Hi Victoria. I have always considered that a fine-grained mastery of whatever language one is writing in is required to even attempt something that would be considered literary. It is implicit in the name. And as your own suspicions point to an uncertainty about the language…
Thus, I am going to approach this from a bunch of other angles.
The first is an almost minor glitch, but one that ties to the English language, whether you are writing in English or in American, That is speech marks ("…"). You start by using English-style speech, but quickly slip into using the French equivalent («…»).
There are also quite a few instances (sorry, I didn't note them down) where the use - or lack - of articles showed up your non-native command of the language. Likewise a few turns of phrase that did not work in English. (This was countered by a couple of rather nice turns of phrase.)
However, there were two other things that really jumped out at me, making it hard going to read.
The first is specifically prominent in the opening scene. It's what I would describe as scattershot description. The sentences do not follow on from each other, instead jumping haphazzardly around the scene, trying to pick up details from every angle all at once. It induces the question: Where am I supposed to look?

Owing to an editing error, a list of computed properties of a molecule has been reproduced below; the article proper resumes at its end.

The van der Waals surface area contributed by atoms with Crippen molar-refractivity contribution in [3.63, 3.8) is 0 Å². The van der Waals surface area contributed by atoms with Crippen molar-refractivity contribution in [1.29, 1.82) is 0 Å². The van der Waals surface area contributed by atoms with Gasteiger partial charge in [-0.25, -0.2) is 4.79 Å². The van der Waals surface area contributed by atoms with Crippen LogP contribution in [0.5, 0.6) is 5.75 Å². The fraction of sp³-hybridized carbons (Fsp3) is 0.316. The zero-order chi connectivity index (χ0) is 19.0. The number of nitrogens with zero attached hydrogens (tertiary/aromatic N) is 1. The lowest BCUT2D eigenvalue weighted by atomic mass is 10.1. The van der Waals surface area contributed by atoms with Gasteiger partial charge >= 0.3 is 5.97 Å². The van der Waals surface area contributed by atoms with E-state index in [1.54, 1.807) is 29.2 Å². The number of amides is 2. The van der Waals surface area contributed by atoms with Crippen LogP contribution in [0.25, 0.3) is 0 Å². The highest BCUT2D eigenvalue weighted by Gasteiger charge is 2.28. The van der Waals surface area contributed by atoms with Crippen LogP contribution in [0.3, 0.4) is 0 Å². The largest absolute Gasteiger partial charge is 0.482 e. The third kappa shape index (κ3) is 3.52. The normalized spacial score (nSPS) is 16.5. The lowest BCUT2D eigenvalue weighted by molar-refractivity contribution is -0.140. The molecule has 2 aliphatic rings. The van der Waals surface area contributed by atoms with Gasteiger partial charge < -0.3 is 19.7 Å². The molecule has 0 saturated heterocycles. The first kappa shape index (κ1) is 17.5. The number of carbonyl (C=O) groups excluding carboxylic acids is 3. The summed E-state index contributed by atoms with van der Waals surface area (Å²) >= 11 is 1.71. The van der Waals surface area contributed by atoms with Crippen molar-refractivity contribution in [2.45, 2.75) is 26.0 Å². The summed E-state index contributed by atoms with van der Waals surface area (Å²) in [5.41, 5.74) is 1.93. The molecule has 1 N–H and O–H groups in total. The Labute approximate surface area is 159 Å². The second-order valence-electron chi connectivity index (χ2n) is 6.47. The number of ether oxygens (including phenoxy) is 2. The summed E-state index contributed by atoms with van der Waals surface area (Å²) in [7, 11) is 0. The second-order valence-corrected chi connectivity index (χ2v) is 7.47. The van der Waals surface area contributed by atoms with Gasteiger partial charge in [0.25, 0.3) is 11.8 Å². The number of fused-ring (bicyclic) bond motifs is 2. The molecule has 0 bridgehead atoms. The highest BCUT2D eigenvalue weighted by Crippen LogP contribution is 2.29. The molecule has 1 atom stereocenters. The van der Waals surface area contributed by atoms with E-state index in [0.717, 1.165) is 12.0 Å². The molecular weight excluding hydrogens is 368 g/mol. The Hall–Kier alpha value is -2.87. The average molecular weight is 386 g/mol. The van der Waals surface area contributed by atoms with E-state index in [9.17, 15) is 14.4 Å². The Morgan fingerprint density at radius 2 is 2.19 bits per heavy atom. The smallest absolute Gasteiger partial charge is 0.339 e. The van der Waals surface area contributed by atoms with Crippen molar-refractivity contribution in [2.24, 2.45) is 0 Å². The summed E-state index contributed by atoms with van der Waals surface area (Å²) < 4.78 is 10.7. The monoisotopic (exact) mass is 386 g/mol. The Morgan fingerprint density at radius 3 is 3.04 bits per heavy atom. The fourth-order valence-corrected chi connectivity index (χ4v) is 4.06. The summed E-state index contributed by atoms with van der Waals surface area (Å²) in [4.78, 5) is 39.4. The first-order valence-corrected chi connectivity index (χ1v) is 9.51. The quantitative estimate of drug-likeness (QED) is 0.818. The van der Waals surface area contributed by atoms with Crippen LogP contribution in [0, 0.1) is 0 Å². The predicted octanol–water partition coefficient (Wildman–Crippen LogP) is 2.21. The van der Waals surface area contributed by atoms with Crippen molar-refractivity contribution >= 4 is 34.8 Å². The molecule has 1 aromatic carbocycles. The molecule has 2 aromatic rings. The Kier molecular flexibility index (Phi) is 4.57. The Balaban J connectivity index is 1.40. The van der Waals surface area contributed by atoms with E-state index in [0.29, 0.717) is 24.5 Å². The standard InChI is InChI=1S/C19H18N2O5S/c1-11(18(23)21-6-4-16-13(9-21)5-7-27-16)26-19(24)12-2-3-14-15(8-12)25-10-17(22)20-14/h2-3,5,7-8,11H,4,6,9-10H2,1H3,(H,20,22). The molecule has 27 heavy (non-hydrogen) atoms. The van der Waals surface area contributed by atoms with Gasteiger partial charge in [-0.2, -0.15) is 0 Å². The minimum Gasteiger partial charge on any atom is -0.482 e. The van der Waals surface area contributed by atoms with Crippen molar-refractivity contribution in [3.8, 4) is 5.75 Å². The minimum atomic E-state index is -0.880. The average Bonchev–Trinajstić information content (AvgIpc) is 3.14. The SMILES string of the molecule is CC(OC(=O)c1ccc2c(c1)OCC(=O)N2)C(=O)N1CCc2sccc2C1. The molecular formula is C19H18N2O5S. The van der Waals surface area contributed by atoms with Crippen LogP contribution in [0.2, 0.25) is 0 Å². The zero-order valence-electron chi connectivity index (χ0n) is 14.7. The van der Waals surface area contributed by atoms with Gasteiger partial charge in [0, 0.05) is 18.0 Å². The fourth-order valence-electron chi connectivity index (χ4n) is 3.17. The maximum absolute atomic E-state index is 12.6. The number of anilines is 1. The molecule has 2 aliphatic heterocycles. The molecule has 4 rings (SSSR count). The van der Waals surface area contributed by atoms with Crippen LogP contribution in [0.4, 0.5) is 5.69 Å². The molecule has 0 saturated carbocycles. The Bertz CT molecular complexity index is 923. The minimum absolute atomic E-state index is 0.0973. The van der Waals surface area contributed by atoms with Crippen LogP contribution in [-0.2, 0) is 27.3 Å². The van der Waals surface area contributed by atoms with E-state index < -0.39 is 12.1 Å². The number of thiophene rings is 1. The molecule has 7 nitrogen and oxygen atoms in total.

The second comes only once you get into the history. That is an issue of age and awareness. The thoughts and awareness ascribed to your 5-year-old protagonist defy belief. Even more so in that they apparently maintained this overnight vigil the two previous years. I would have trouble believing a ten-year-old could maintain such thoughts. And this trent, this age-inappropriate awareness, continues through the rest of the sample.
That said, there is something there, a story worth telling. It just needs to be refined so that it conveys what such a young child would be conscious of, what their adult self would remember coherently. Of falsely.